Kuwait Energy to expand across region

Kuwait Energy will continue to expand this year, according to chief executive Sara Akbar.

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Kuwait Energy will continue to expand this year, according to the chief executive Sara Akbar.

"We have big development plans for our existing assets," said Ms Akbar.

"This is our year for exploring and more development. A number of projects we have had in the pipeline will go into execution phase."

She added, however, that the company was yet to make a decision about whether a public share sale would go ahead.

The company currently operates in eight countries and forecasts its staff numbers will swell to 880 from 550 over the course of this year.

The company expects to start exploration of Block 9 in Iraq's southern Basra province. It has already developed two assets in Iraq, but this is its first exploring from scratch.

The Iraqi government is expected to approve the contract on January 27.

Drilling is also about to start in Egypt's Mesaha Block. Kuwait Energy has held this asset for some time, but explorations have only recently yielded success there.

"We are drilling an exploratory well now and we hope that will give us more information about the basin," said Ms Akbar. The company has five assets in Egypt, three of which are already producing. In Yemen, exploration will start in Block 49 and drilling in Block 43.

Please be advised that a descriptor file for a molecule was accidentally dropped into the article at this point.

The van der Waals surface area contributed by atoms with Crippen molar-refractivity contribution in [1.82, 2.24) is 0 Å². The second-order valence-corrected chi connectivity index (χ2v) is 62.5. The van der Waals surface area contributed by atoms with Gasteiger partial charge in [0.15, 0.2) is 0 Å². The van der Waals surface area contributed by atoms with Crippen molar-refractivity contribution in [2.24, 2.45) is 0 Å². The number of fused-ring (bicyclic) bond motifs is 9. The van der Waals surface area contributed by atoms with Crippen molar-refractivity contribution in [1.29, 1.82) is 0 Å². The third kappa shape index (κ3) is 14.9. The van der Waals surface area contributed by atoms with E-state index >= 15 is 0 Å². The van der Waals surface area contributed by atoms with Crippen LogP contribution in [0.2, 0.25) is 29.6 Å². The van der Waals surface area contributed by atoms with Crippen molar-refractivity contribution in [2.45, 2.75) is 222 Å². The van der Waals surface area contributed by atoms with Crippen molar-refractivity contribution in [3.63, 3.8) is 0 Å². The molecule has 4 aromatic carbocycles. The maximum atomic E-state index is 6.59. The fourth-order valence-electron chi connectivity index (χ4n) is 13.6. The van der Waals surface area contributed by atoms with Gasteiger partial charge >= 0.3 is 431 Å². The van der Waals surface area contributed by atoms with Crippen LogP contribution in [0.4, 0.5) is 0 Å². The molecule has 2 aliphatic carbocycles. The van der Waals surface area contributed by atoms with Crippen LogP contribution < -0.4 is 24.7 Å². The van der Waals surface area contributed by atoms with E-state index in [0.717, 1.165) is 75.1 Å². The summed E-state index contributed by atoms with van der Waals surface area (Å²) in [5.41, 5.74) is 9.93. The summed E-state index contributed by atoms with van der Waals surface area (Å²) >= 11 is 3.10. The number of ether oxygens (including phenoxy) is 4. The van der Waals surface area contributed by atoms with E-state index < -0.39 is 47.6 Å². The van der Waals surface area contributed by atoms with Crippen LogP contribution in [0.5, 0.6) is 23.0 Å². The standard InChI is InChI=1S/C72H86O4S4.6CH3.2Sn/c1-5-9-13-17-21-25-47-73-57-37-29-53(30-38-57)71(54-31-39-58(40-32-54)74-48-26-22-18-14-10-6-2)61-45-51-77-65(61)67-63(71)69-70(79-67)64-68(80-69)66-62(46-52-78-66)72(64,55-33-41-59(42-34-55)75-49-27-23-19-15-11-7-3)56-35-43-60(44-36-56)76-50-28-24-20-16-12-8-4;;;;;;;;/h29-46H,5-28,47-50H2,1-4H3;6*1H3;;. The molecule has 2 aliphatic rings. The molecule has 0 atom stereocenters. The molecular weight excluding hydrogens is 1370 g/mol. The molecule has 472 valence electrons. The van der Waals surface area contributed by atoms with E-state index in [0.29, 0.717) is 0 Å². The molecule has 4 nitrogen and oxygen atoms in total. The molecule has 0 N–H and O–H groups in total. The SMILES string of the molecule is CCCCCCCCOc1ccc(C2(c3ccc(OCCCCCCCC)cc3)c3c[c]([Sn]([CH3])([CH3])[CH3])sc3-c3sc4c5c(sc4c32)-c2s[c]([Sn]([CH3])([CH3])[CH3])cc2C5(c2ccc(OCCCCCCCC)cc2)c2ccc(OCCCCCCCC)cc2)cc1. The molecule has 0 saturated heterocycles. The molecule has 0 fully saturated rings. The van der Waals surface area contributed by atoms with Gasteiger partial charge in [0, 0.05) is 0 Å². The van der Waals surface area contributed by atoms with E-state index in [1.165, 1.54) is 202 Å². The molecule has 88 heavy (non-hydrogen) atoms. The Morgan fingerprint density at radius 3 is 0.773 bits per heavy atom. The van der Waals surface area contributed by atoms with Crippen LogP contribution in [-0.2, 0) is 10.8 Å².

Last year, the company won the bid to enter into talks with the Afghan government to explore and develop two blocks in the Afghan-Tajik Basin in the north of the country.

"It's a very well-known basin that has yielded good results in Tajikistan and Turkmenistan," said Ms Akbar.

"Recently the government did a seismic survey and we see good potential there."

With its experience in Iraq, Ukraine and Russia, Kuwait Energy is better placed than many of its competitors to mange the risks that come with operating in such a volatile country.

She downplayed the potential for unrest after international troops withdraw from the country by the end of 2014, saying it is not a huge cause for concern.

"What is happening there is much like Iraq," she said. "American troops left and what happened is the same story."

She added that, so far, officials at the Afghan mines ministry have demonstrated a commitment to acting in a transparent manner and adopting the best practices of the industry.

"This has happened up to this point in time," she said. "We also have very good partners: Dragon Oil, TPAO [the national oil and gas company of Turkey], and a local company, Ghazanfar. The consortium is very good."

Ms Akbar reiterated that Kuwait Energy plans an initial public offering in London but said she does not know when that will be. In 2011 the company scrapped an IPO plan.

"We cannot fix any timing," she said.

"It depends on the market situation. Last year was a horrible market for IPOs so we will see how things are this year."